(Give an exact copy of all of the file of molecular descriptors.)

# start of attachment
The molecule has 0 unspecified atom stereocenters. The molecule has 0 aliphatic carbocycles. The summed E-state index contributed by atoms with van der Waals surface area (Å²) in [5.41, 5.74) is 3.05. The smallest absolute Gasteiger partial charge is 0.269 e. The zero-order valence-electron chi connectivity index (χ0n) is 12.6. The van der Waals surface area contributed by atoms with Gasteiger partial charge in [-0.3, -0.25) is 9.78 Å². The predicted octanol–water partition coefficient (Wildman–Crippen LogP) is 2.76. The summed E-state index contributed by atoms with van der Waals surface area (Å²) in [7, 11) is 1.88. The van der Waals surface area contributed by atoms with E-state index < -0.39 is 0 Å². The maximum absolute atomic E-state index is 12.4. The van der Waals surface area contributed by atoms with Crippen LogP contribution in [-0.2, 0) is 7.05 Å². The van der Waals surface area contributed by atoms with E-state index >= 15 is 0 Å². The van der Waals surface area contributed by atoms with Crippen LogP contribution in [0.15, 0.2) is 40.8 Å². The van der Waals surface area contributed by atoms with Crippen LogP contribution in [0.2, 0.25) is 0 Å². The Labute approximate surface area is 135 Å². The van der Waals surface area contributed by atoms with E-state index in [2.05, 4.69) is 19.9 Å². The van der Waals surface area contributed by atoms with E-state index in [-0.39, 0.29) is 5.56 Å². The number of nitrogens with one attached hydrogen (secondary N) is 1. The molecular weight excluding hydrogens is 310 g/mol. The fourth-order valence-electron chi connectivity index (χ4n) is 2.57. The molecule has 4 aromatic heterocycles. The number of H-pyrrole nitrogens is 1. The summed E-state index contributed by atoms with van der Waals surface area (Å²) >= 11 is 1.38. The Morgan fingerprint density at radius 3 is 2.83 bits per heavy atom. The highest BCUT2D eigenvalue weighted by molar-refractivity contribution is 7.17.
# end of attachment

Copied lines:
The molecule has 0 unspecified atom stereocenters. The molecule has 0 aliphatic carbocycles. The summed E-state index contributed by atoms with van der Waals surface area (Å²) in [5.41, 5.74) is 3.05. The smallest absolute Gasteiger partial charge is 0.269 e. The zero-order valence-electron chi connectivity index (χ0n) is 12.6. The van der Waals surface area contributed by atoms with Gasteiger partial charge in [-0.3, -0.25) is 9.78 Å². The predicted octanol–water partition coefficient (Wildman–Crippen LogP) is 2.76. The summed E-state index contributed by atoms with van der Waals surface area (Å²) in [7, 11) is 1.88. The van der Waals surface area contributed by atoms with E-state index < -0.39 is 0 Å². The maximum absolute atomic E-state index is 12.4. The van der Waals surface area contributed by atoms with Crippen LogP contribution in [-0.2, 0) is 7.05 Å². The van der Waals surface area contributed by atoms with E-state index >= 15 is 0 Å². The van der Waals surface area contributed by atoms with Crippen LogP contribution in [0.15, 0.2) is 40.8 Å². The van der Waals surface area contributed by atoms with Crippen LogP contribution in [0.2, 0.25) is 0 Å². The Labute approximate surface area is 135 Å². The van der Waals surface area contributed by atoms with E-state index in [2.05, 4.69) is 19.9 Å². The van der Waals surface area contributed by atoms with E-state index in [-0.39, 0.29) is 5.56 Å². The number of nitrogens with one attached hydrogen (secondary N) is 1. The molecular weight excluding hydrogens is 310 g/mol. The fourth-order valence-electron chi connectivity index (χ4n) is 2.57. The molecule has 4 aromatic heterocycles. The number of H-pyrrole nitrogens is 1. The summed E-state index contributed by atoms with van der Waals surface area (Å²) >= 11 is 1.38. The Morgan fingerprint density at radius 3 is 2.83 bits per heavy atom. The highest BCUT2D eigenvalue weighted by molar-refractivity contribution is 7.17.